"Do you have any experience with err…the opposite gender of our species."
Benton raised scandalized eyes up to his Father's face. "Oh, no Sir!"
"That's the problem then. You're curious. Natural. Most natural thing in the world."
"Yep. Natural. Part of life."
Ben sighed with relief. This conversation with his father was turning out rather better than he had hoped and the magazine hadn't been mentioned once.
"I heard about the incident, boy." Robert let his eyes slid sideways towards the boy. "Those pictures are just sex boy. Sex, pure and simple. Not that sex is bad mind you. No sir, sex is a good thing. Without it none of us would be here."
Ben turned a bit towards his father and waited. But he kept his eyes turned away from his father.
"Is there a girl you like Ben? You know one that you think about a lot?"
"Do I know the young lady?"
Ben's skin tone had become permanently red, as the two had talked. Now his face went chalk white. "You know her."
Robert cast about in his mind to remember bits and pieces of information his mother had sent him over the past months about Ben via her letters. No single comment revealed any information to him.
"She's the most beautiful girl."
"Live near here?"
Ben shook his head sadly. "No."
"Ah. What does her father do?"
Ben lowered his voice and mumbled, "RCMP."
"Hmmm. I believe I may be acquainted with him. That right, Benton?" Robert smiled. Boy had good taste.
"You know him." Ben felt like sick.
"Good man. Lovely family."
"Have you been on any dates son?"
Robert sighed. This wasn't going good. Not good at all. They were both too nervous.
Ben sat still on the log and felt the sweat running in streams down his back. His palms were gushing sweat and his stomach was about to explode. But he sat still and waited for his father to continue.
Robert sat on the log painfully aware of his son's physical problems. His serge was becoming more uncomfortable by the minute.
"Let's presume for the moment that you know about the mechanics of sex. You do know, don't you boy?"
Ben whispered, "Yes, Grandfather gave me a book."
"Good, good." Robert twitched a bit as he sat on the log. "Did your Grandfather explain to you the difference between enjoying, say a work of art or the human female form?"
"People have been capturing forms of beauty for years. Heavens the Greeks and the Romans had statues all over the place. Notice lots of them wear those little fig leaves." He eyed his son discreetly.
Ben smiled but kept his head down.
"Admiring beauty is a fine thing. Fine thing. Never be ashamed of looking at beautiful things." Robert watched Benton squirm on the log. "The thing is Ben, when you..." He paused as he felt his throat constricting again. "When you start looking at beauty or sex or love or anything in secret, you somehow take something and change it." Robert watched the boy and then continued. "When you love someone and the two of you, er a, share a certain intimacy...."
"Grandmother says sexual love is a private thing." Benton gushed the sentence out in one long gasp.
"Yes, that's true, very true. But just having sex, isn't love son. The birds and the bees have sex, son." He eyed the boy's flushed face. "Intimacy shared by two people in love makes the act of er, procreation into more than just sex. Understand son?" Robert looked hopefully at his son.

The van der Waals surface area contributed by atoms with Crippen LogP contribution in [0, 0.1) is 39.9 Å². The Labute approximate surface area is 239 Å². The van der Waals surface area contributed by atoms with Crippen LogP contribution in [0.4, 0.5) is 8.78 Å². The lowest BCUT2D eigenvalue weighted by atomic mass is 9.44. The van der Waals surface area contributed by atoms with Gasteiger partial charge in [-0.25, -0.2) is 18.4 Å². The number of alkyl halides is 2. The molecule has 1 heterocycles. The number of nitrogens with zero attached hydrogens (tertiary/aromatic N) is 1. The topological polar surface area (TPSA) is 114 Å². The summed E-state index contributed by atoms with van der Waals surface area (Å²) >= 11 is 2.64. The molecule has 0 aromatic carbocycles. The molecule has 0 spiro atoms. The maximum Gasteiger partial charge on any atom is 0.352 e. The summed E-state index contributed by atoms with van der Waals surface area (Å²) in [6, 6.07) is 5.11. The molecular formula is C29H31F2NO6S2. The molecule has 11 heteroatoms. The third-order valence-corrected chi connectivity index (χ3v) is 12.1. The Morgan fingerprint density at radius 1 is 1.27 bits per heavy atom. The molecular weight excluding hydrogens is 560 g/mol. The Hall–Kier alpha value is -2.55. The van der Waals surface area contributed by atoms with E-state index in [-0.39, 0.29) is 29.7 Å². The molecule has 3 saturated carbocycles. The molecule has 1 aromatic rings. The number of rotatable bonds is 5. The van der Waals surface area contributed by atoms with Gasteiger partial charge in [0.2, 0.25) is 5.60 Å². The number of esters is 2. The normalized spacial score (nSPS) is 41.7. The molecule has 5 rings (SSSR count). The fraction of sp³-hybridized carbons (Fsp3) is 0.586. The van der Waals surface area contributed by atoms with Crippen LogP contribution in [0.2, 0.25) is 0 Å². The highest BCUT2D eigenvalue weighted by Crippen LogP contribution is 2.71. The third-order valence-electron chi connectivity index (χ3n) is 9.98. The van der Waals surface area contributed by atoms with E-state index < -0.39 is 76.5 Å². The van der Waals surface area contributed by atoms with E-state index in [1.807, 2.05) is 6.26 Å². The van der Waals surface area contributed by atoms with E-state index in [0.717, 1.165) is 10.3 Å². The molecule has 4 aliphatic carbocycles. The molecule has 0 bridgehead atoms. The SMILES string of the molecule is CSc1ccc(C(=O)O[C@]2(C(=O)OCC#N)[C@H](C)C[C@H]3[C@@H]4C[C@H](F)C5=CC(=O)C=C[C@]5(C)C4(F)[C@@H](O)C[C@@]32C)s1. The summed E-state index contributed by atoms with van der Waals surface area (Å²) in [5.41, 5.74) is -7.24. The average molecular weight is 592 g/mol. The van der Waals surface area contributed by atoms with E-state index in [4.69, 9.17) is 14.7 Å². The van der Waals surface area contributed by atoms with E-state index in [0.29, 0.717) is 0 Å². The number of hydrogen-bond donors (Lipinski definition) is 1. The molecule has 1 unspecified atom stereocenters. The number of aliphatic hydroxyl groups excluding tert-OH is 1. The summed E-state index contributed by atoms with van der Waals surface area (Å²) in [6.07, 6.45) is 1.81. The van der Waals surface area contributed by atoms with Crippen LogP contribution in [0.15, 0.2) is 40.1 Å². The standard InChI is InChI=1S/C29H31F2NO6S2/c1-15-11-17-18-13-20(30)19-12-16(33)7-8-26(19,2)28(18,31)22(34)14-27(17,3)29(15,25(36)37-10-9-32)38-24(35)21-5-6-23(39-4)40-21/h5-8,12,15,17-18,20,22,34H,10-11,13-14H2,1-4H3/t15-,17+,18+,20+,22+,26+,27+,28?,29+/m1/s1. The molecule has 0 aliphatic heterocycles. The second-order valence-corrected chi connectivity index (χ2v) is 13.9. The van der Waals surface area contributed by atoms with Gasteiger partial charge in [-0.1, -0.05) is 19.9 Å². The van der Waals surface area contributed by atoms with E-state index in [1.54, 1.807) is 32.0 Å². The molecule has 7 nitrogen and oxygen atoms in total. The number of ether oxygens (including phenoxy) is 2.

Ben's flushed face was turned again from his father's view. He cleared his throat. He felt his father's eyes on him and tried vainly to appear nonchalant. "How do you know that you what feel is love not sex?"
"Some people never figure it out Ben." Robert smiled as he remembered his life with Caroline. "Your mother and I knew. We just knew. I'd have jumped in front of roaring freight train to save her life." Robert's smile shadowed then grew. "Everything I felt for her made me want to protect her. We didn't always see eye to eye. Women are strange creatures son. Remember that." Robert sat silent for a moment then continued. "Your mother learned to skin and dress a deer. She was squeamish as all get out about such things. But she did it. Did it for us. I was that proud of her, made my teeth hurt from smiling." Robert sat quietly, lost in thoughts of the past.
"Yes son?" Robert's eyes jerked back to the present and he looked down at his son's concerned face. "Sorry. Men make their own rules son. But ultimately it comes down to the words you say when you marry the person you love: words like love, honor and cherish and until death due you part should mean something. They're not words to be taken lightly. No sir. No one will thank you for it, but there it is."
"But how do you really know, Dad, if it's just sex or love before you say the words?"
"Have you been listening son?"
Robert let his eyes roam over his son's taut form and smiled. "Shave yet son?"
"Ah." Robert settled back on his portion of the log and pulled one of his knees up and then stretched it out in front of him. "The human body is a wonderful thing. Changes all the time. People your age find their bodies doing all kinds of crazy things. You grow too fast, you grow too slow, either, of which can be terrible things to live with. Why, I was short, stunted. Didn't get any height until I was 17." Robert shrugged his body as if he was shaking off a chill. "It was horrible. Old Stubby was taller than me." Robert checked to see if his son was listening.
"Well, lets see. Now take that publication you were looking at, did you want to protect them or make a home and live with any of those women?"
Robert's turned several shades of red before he turned just plain blatantly scarlet. "When you a…when you had the publication in your hands – did your body talk to you?"